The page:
Sunday, February 06, 2005

What image scares me

I was reading Erica's post and was reminded of a TV news item about the 60th anniversary of the liberation of Auschwitz-Birkenau.

Mind you, I only heard about this when I was flipping through the TV channels in order. I saw a picture on one of the Spanish-language channels and instantly thought, "that looks like Birkenau. What a creepy thing to show a picture that looks so much like Birkenau." I was surprised that a straight-forward brick gatehouse would be instantly recognizable to me on television when the only other time I had ever seen it was one day eight years ago.

Auschwitz-Birkenau was the most infamous concentration camp complex built by the Nazis, and estimates place deaths there during WWII at 1-1.5 million. The site now is a protected historical landmark, which is a good thing: I visited one concentration camp where the Nazis did their best to cover their tracks; the site was found because of eyewitness accounts of people who escaped.

But making a site of murder into a place to visit is an odd proposition at best. If you have an odd fascination, or a morbid curiosity to get out of your system, visit the Auschwitz part of Auschwitz-Birkenau. There you'll find the signs and exhibits you'd expect from a historical museum: a pile of shoes, a pile of hair, signs with dates of events, a plaque stating what this or that building was used for. Afterwards, you can eat a muted lunch at the picnic tables while the kids to young to understand play tag.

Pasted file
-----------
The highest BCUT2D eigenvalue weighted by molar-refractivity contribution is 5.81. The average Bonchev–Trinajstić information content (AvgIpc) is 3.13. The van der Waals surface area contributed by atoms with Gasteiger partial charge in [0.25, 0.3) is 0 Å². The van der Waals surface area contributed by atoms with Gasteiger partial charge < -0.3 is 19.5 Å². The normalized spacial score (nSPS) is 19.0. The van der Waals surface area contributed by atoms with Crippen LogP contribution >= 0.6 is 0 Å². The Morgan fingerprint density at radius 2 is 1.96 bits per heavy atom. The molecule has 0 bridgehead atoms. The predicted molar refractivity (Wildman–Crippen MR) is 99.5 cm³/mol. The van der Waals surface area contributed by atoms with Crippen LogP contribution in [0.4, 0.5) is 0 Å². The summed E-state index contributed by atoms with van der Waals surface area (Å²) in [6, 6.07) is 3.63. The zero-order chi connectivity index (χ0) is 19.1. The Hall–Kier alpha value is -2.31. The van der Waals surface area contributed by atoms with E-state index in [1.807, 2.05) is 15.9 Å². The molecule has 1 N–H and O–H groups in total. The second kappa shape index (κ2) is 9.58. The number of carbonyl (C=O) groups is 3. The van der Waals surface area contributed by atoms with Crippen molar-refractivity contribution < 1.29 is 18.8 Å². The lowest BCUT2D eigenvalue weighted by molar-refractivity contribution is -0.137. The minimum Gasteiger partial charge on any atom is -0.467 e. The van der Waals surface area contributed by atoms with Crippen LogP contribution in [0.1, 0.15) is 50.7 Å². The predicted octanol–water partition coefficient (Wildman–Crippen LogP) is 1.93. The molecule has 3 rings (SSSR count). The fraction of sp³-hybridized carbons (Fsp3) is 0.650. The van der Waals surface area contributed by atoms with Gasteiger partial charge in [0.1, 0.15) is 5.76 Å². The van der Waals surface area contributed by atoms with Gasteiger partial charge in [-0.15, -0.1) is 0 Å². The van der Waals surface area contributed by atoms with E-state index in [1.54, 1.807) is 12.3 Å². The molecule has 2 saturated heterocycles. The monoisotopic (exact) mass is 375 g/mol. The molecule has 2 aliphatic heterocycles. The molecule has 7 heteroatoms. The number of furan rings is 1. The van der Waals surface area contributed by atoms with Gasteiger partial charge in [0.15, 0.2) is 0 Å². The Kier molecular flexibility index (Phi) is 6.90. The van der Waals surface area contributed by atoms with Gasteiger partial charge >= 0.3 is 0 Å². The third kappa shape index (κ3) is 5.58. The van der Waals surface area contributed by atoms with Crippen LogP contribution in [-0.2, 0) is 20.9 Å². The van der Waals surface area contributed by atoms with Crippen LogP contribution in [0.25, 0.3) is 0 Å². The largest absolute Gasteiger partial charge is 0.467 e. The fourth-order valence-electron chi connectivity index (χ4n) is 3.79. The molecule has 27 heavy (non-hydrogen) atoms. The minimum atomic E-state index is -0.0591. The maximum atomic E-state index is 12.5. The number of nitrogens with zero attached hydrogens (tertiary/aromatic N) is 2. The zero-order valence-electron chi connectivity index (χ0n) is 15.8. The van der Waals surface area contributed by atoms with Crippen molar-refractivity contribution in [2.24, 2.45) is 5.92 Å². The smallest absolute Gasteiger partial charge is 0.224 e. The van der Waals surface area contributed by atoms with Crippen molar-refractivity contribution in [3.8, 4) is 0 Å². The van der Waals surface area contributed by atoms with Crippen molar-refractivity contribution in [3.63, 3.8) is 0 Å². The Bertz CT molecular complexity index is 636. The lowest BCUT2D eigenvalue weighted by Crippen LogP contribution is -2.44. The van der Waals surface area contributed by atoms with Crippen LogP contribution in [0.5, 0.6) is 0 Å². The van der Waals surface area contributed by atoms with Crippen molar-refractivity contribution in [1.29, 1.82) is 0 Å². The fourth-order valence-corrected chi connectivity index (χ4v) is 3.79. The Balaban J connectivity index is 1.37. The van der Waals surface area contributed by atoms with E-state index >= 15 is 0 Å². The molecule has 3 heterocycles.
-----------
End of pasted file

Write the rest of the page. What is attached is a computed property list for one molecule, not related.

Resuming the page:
If you want a first-hand feel of the scope, the history, and the passage of time, go to the Birkenau part of the complex, preferably with someone who was interred there who is actually willing to talk about his past (an inevitably dwindling group of people). It is large. There is no plexiglas in front of the furniture. Half was preserved, reconstructed here and there to fill in blanks, and half is in ruins. Cramped wooden bunks are still intact, the buildings still stained and painted on the outside in dark brown. Grass is growing over the train tracks where the cattle cars ran. One of the caved-in gas chambers is now a muddy, stone-strewn morass. Half of it is neatly kept so that you understand, and the worst is left to the decay it deserves.

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